TIGTA Wants IRS to Improve Security Risk Assessments

By Jason Bramwell
In a report released publicly on November 14, the Treasury Inspector General for Tax Administration (TIGTA) emphasized that the IRS should take further steps to improve security at some of its facilities.
From October 2010 to September 2011, there were more than 1,400 reported threat incidents directed toward IRS employees and physical infrastructure, according to the TIGTA report, The Physical Security Risk Assessment Program Needs Improvement
The IRS Agency-Wide Shared Services Physical Security and Emergency Preparedness (PSEP) office is responsible for the protection of employees, visitors, and property at IRS facilities as well as the security of IRS infrastructure and classified information. 
To fulfill one of its primary responsibilities, the PSEP office implemented a risk assessment program based on the Department of Homeland Security Interagency Security Committee Standards and Best Practices, according to TIGTA. Risk assessments evaluate both internal and external security risks and are conducted on a pre-established schedule depending on the assigned facility security level of the facility. 
TIGTA's overall objective of its review was to determine whether comprehensive physical security risk assessments were conducted in a timely manner, as required at all IRS facilities. 
While the IRS conducted 630 risk assessments at nearly all of its facilities and met its requirement to provide a report summarizing the findings to the IRS commissioner in January 2011, TIGTA found that risk assessments were not completed at fourteen IRS facilities occupied by IRS employees. 
In addition, the PSEP office did not complete risk assessments at forty-nine other facilities – including child care centers, parking lots and garages, and storage units – that were not specifically occupied by IRS employees but were located in or adjacent to the buildings. The IRS stated that security at those buildings were the responsibility of the Federal Protective Service but did not provide evidence that the facilities received a risk assessment. 
"While PSEP office management did not explain why risk assessments were not performed at the fourteen facilities we identified, the PSEP office's method of tracking its inventory of facilities may have contributed to the omission," TIGTA stated in the report. "The PSEP office compiles its inventory list by maintaining an Excel spreadsheet based on real estate data contained in the IRS' Graphic Database Interface (GDI). Because the Excel spreadsheet is a standalone document and not linked to the GDI, any changes in a facility's status must be noted by the PSEP office employee and transferred to the spreadsheet manually. Therefore, if the PSEP office employee does not reconcile the changes between the GDI and the Excel spreadsheet, there may be errors and omissions in the inventory list maintained by the PSEP office."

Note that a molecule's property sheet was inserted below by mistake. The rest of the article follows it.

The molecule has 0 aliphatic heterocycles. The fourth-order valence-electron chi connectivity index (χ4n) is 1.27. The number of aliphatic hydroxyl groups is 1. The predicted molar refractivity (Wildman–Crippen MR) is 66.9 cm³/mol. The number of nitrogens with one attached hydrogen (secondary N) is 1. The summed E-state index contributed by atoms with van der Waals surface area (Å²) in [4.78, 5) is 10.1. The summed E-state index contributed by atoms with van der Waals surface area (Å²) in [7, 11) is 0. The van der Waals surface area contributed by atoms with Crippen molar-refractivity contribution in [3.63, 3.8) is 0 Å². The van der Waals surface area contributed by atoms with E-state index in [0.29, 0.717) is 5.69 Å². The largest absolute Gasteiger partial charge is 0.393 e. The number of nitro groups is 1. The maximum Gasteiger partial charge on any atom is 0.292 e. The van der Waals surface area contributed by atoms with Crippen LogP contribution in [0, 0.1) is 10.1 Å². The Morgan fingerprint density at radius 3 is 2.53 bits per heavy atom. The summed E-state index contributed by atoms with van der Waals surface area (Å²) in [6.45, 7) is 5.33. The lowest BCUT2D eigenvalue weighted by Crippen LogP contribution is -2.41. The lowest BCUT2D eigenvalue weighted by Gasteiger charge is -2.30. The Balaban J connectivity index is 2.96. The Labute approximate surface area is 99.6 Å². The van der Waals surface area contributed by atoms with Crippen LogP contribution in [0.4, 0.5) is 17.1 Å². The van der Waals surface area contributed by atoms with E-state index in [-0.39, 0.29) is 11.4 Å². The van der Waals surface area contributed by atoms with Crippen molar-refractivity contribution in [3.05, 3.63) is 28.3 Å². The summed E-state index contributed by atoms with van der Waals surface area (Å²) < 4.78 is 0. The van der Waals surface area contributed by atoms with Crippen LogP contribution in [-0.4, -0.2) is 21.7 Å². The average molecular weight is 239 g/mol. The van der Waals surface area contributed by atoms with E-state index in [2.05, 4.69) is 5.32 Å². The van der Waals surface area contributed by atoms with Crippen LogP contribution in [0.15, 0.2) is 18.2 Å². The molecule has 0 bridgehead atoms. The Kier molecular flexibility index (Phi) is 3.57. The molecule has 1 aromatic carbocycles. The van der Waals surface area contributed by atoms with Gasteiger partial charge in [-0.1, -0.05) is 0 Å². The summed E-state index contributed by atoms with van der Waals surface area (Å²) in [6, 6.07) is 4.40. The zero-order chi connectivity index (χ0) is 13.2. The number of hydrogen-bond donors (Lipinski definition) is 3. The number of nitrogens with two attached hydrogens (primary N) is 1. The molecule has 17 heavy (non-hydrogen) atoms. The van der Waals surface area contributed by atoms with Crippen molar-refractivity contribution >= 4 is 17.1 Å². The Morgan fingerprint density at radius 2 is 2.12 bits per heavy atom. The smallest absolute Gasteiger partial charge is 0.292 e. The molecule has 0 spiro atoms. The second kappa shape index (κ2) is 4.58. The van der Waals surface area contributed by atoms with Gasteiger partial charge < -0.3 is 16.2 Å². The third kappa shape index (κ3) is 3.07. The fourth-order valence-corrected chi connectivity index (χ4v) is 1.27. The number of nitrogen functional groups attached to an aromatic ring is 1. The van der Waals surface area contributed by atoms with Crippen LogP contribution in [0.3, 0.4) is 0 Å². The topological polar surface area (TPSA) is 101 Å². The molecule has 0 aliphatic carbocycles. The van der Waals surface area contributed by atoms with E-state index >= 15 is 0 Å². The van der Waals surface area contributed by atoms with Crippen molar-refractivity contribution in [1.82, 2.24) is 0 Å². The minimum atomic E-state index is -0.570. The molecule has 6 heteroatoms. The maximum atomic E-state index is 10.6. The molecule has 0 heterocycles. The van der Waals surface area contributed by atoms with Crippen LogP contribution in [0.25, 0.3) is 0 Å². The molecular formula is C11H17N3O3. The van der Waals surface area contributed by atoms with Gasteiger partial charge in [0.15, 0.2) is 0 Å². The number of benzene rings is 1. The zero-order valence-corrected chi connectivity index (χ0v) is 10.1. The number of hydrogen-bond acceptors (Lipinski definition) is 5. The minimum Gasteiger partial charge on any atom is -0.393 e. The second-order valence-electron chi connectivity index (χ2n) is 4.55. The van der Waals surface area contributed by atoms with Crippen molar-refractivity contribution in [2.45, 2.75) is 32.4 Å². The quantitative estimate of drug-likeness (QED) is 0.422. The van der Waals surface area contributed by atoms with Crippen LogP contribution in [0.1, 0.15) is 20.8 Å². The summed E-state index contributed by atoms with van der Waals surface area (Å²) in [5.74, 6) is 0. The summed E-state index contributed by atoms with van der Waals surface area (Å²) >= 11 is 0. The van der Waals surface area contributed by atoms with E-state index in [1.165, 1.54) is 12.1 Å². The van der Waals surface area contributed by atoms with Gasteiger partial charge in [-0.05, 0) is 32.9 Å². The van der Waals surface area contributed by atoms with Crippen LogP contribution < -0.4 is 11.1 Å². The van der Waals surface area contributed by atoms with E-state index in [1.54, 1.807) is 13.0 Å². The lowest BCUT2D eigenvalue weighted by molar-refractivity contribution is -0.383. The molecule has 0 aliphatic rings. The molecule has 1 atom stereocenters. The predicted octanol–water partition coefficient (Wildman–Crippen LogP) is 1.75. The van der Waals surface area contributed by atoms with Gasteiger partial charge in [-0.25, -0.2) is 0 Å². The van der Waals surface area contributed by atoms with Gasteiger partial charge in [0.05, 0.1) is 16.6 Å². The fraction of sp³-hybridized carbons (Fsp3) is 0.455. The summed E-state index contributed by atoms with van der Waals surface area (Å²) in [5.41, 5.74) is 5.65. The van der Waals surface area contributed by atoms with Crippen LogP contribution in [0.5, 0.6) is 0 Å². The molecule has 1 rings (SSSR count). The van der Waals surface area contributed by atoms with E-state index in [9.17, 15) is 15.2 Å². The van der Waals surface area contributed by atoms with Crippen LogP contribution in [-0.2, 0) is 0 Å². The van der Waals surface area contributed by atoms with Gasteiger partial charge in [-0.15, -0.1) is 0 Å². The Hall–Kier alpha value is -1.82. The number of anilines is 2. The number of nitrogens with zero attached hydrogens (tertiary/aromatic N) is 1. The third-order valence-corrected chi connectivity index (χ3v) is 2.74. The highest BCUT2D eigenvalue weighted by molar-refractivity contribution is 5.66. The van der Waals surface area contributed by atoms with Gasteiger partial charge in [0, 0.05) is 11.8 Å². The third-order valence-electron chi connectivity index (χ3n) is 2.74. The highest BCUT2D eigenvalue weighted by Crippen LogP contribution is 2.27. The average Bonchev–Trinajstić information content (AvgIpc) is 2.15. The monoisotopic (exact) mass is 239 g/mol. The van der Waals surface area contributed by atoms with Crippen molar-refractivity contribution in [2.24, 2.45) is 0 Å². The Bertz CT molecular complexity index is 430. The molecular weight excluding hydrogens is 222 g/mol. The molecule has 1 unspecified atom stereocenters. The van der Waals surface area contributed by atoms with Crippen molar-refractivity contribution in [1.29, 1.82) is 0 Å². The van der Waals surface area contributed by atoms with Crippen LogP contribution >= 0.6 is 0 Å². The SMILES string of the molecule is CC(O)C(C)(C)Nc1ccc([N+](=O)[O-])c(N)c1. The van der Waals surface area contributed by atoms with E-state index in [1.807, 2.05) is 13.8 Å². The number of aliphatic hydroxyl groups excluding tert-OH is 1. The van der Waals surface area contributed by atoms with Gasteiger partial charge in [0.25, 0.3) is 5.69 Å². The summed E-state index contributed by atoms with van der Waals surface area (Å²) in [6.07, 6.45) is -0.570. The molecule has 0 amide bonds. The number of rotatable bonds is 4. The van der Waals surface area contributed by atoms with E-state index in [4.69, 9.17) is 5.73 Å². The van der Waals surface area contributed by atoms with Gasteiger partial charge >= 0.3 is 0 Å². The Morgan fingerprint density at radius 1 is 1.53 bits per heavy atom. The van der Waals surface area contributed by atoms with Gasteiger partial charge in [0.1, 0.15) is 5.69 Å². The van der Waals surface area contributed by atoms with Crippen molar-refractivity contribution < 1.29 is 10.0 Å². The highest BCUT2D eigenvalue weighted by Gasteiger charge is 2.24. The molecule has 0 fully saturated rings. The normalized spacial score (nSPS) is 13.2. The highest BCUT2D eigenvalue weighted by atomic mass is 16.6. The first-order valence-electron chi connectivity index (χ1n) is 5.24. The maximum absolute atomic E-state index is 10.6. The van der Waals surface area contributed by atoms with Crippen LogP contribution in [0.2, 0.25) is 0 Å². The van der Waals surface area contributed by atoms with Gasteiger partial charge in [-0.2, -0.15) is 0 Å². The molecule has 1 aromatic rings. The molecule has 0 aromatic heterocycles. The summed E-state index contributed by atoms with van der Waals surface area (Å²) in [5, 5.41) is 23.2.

Completed risk assessments prepared by the IRS identified numerous additional security countermeasure needs at IRS facilities. However, TIGTA found that some countermeasures were not implemented due to resource constraints, the IRS cited. For example, the IRS did not implement blast mitigation countermeasures at approximately 191 facilities and has not added additional guards or other countermeasures at certain taxpayer assistance centers. 
During site visits to IRS facilities, TIGTA also found that risk assessments did not identify additional vulnerabilities. For example, a child care center allows direct access to one IRS facility without the required security screening. At another facility, a local IRS manager chose not to implement countermeasure improvements paid for and provided to the facility. 
"Without access to prior risk assessment documentation, the program lacks transparency, and the PSEP office cannot provide assurance that the required risk assessments are performed timely or that security vulnerabilities raised in the past have been mitigated or resolved," TIGTA stated in the report. 
TIGTA made seven recommendations to the IRS to address identified weaknesses. For example, TIGTA recommended the IRS include the development of a process to ensure that inventory records contain all relevant information, including the dates when risk assessments should be performed. TIGTA also recommended the IRS implement appropriate security protocols at the facility with the child care center to screen all visitors entering the grounds and the building according to requirements. 
IRS management agreed with the recommendations and plans to implement corrective actions to address them. For example, the IRS is making sure that inventory records include all relevant information and is developing a process that requires all countermeasures are put in place and functioning at all taxpayer assistance centers. 
David Grant, chief of the IRS Agency-Wide Shared Services, wrote in response to the report, "Ensuring the security of IRS employees, facilities, and taxpayers is of the utmost importance to us." 
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